Navigating the world of prescription drugs can be confusing, and a new study confirms that American consumers are not clear about the safety of approved drugs. The Report appears in the Archives of Internal Medicine.
Reuters Health wrote that, for the most part, consumers believe drugs approved by the U.S. Food and Drug Administration (FDA) are safer and more efficacious because they won agency approval, according to a new study. But, specifically, in the first years following approval, the researchers note that questions remain concerning how a drug acts and if it causes adverse reactions, explained Reuters Health.
For example, said Reuters Health, the FDA-approved the painkiller Vioxx, which was pulled in 2004 after post-approval evidence revealed links to increased heart attack and stroke risks.
The Internet survey of nearly 3,000 U.S. consumers found that 25 percent said they believed that the agency only approves medications without significant side effects, while 39 percent believed that the only drugs that receive approval are â€œextremely effective,â€ wrote Reuters Health. In fact, approval is just a matter of proving a drugâ€™s â€œbenefits are judged to be greater than the harms. It doesn’t mean that they’re big and important,” said Dr. Steven Woloshin, a study author from White River Junction VA Medical Center in Vermont, reported Reuters Health.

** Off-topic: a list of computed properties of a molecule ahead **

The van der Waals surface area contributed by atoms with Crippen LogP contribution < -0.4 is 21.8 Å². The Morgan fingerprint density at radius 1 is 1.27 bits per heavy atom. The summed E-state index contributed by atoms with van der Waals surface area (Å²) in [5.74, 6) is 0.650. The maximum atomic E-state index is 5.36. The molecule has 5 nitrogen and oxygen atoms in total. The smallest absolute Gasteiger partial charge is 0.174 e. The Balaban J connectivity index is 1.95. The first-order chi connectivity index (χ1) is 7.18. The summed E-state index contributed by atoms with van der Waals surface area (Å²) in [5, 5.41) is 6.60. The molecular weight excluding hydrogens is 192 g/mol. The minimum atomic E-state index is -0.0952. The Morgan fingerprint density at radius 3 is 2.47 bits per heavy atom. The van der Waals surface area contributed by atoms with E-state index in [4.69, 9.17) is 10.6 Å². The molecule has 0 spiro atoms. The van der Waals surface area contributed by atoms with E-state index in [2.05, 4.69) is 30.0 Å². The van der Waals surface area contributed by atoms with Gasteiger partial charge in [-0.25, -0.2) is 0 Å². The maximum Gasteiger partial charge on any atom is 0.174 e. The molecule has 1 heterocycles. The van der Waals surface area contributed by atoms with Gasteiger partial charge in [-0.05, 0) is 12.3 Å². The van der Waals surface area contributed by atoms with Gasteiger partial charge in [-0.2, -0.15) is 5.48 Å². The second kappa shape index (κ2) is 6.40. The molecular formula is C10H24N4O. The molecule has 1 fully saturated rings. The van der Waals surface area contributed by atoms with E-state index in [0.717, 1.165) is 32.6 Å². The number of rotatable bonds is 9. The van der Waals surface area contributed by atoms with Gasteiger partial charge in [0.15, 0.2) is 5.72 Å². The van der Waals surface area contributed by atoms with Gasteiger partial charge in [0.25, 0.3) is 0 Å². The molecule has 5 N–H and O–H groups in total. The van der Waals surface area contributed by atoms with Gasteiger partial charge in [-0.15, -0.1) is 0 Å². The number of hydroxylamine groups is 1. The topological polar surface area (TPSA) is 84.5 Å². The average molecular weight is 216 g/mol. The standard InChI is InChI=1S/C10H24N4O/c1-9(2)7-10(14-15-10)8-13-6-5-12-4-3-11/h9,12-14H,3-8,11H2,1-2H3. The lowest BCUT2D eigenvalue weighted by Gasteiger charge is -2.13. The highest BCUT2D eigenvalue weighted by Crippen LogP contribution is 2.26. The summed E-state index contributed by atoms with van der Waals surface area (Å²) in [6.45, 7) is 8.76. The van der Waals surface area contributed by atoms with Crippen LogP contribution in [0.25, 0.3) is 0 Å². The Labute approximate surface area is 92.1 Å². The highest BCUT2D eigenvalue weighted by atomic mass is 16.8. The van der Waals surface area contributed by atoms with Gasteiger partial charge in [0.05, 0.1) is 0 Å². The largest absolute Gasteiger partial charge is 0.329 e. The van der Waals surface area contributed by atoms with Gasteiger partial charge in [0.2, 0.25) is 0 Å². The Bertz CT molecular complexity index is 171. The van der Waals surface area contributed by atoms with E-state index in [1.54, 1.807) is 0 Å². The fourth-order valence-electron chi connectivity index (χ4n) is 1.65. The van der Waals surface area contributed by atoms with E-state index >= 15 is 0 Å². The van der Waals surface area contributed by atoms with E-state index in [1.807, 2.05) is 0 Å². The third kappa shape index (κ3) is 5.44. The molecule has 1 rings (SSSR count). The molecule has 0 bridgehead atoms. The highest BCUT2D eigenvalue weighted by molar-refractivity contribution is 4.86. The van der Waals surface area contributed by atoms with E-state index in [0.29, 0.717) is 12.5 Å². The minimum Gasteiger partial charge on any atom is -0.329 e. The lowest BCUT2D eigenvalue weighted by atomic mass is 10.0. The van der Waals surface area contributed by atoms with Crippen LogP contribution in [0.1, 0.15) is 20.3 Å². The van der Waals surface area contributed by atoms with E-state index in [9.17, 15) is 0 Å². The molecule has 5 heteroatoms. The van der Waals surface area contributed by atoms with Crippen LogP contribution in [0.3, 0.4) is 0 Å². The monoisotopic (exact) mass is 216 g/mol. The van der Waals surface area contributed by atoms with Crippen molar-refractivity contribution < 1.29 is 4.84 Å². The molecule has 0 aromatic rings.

Survey participants were asked about two situations to see if teaching patients about medication options could change how they choose what drugs are the safest and most effective, said Reuters. In one, patients were to decide between a hypothetical cholesterol drug shown to reduce cholesterol and another that also reduced cholesterol but increased heart attack risk. With everything else being the same, said Reuters Health, choosing the drug with an obvious “bad outcome,” was actually the best option; however, only 59 percent chose that drug. The other choice was between an emerging and an older heartburn drug that worked just as well, but cited the same side effects; 34 percent picked the older drug, according to Reuters Health.
Participants were provided with a short statement that discussed how new is not always the best and that drug researchers do not always have sufficient time to research safety issues. “New often just means we know less about it… because it takes time for a drug to establish its track record,” Woloshin told Reuters Health.
Patients fared better after the statement, with 71 percent opting to take the cholesterol drug with better clinical benefit and 53 percent picking the older, better researched drug, the researchers said. “We were happy that these very simple statements had an effect,” Woloshin told Reuters Health, but noted that an explanation may not always be effective. Woloshin called for a one-page FDA fact sheet to provide benefit and adverse effect information and a statement that “new is not necessarily better.”